Business plan for Canadian immigration – common mistakes

The interest around obtaining Canadian permanent resident status and citizenship via opening a business is ever so prominent. It takes both ample resources and sound strategy for an entrepreneur to excel in a new market environment. That is why quality business plan is a vital prerequisite of successful business development. Of course, one may argue that certain enterprises flourish even without formalized planning, especially in booming sectors of economy. However, this is hardly the case for a highly competitive economy such as Canada.

In theory, there regarded to be three main objectives in business-planning. The first is to create an effective strategy for growth of your business. Second, it helps to determine financial needs of your project. Third, the business plan along with project presentation serves to attract potential investors and lenders. All in all, taken seriously a business plan can be leveraged by the shareholders as a powerful tool for decision-making.

To all this we should add the fourth objective pertaining to immigration: a business plan is key for immigration process under self-employed category, for business immigration (including the owner/operator pathway)  as well as intra-company transfers.

So what a proper business plan should look like content-wise? In this material we merely intend to go through the main «what-could-go-wrongs» in business planning. Of course, there is no silver bullet for all potential mistakes, yet an awareness of the main planning principles gives way to possibility of its success. As the general Karl von Clausewitz renowned by many business writers once put it: «Strategy is the necessary response to the inescapable reality of limited resources». Let us proceed to the possible mistakes in strategic business planning now.

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The business planning must commence with the right assumptions. Unfortunately, this crucial step is often overlooked. Failure to conduct a thorough market research or lack of quality information sources result in too optimistic a definition of demand (market share) and supply of the product or service in question. The business plan needs to communicate your valid value proposition to the market and be free of illusions that it is omnipotent and fits everyone’s needs. Currently, we witness an ever growing importance of understanding not only the geographic and demographic, but also the psychographic features of a target market segment (audience).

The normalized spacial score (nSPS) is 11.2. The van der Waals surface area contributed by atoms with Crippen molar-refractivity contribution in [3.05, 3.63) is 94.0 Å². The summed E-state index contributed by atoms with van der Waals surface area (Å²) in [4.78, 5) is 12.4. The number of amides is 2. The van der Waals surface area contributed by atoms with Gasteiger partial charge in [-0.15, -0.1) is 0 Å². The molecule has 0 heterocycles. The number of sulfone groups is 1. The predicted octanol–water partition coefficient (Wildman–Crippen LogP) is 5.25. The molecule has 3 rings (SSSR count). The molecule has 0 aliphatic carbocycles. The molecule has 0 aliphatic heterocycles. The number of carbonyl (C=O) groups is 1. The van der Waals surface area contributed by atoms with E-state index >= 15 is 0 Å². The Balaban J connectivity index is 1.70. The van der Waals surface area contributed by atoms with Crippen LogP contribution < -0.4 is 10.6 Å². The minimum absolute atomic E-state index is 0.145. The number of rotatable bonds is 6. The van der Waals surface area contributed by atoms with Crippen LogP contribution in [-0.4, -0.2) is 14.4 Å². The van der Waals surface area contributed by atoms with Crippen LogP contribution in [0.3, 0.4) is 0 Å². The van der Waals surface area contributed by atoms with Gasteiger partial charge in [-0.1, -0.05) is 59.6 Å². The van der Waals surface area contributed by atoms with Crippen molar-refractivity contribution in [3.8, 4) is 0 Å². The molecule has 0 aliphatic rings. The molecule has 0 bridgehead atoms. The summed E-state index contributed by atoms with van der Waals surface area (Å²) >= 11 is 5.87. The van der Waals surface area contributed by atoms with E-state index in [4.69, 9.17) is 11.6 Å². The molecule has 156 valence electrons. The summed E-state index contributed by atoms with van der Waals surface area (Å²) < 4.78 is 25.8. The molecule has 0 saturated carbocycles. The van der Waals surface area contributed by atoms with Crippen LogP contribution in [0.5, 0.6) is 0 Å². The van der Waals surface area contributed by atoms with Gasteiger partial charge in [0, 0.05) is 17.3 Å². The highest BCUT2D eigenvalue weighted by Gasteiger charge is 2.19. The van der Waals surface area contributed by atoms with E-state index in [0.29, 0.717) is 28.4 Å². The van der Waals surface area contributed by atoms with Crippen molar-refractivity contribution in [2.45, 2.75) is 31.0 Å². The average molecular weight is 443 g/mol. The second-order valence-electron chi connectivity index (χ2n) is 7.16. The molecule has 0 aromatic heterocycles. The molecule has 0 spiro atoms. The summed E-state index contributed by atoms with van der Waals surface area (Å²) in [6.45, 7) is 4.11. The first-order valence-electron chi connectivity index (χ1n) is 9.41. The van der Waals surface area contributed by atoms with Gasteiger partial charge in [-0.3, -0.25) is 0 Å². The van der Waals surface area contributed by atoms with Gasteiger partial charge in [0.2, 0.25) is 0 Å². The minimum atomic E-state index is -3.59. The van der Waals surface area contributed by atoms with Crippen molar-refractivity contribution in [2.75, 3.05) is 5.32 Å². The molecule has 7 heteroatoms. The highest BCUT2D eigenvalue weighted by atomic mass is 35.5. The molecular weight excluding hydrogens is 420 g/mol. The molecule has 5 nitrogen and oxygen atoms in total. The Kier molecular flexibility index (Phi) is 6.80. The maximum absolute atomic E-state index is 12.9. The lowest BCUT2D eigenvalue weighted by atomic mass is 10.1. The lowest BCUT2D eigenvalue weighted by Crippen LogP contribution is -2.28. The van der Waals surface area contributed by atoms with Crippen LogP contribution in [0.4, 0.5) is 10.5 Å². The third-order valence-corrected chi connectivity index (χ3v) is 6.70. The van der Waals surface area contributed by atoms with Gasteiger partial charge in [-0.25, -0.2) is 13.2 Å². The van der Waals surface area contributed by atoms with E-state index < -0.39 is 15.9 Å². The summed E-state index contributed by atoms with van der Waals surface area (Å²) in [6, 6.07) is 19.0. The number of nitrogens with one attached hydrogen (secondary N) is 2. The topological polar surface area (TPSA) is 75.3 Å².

Additionally, an effective business growth strategy is hardly possible without adequate consideration of competition. Downplaying or ignoring its existence in present and future is not a healthy option for a business undertaking, especially in the long run. A lack of competitor analysis can result in assuming a hockey stick growth curve – a completely unbridled explosion of volumes and revenues. A business and its plans obscure of such limitations will be subject to tough reality check. Forces and significance of competition are better to be over- than underestimated.

As far as pitfalls in determining financing requirements are concerned, it is always better to secure services of a professional local financial consultant or accountant. Otherwise it may well be the case that there will be factual, logical or even math mistakes in the financial plan, which render it null and void. Ideally, a financial model for a new enterprise must stem from disclosed and tested list of assumptions (regarding operational details, cost items, tax, interest and exchange rates, etc), which are often omitted or not detailed enough. Financing need implies timely availability of adequately measured free cash flow under control of the business to perform its operations and functions towards various stakeholders. All too often, it is the inability to forecast cash flows in timely manner, as opposed to planning of profits, that leads to problems for the management.

From the investor and lender point of view, there are criteria to assess the quality of a business plan as well. For the business community this document is a «presentation packaging» of the business idea and management team at its core. It can only be frustrating when a promising concept is being sold without taking perspective of this target audience. The business plan capable of winning investors must be «written in their language», i.e. present the project highlights which are of the most interest. Apart from concern areas covered above, these highlights are generally to do with management competences and business risks.

Any economic model for a project has to be underpinned with a «road map» - an operational plan of how the anticipated capture of the market (share) will happen. So, a lack of developed operational and organizational dimensions (regarding technologies and resources other than funding) significantly reduces the worthiness of a business plan. Usually investors tend to be industry-specialized. That is why any vagueness about the route of your product or service from raw materials to the market through adequate distribution channels will also do no good. The same applies when the authors of business plan underestimate, do not understand or try to conceal the risks of the project. Each and every investment theme has its peculiar operational, financial and other risks as well as mitigation tools thereof. Yet these techniques are sometimes beyond capacity of the management, due to lack of knowledge or experience.

Generally, a more thorough consideration of the mistakes outlined above is what bridges the gap between a business idea on a napkin and a quality business plan, satisfactory both for Canadian immigration authorities and broader demands of future business stakeholders.

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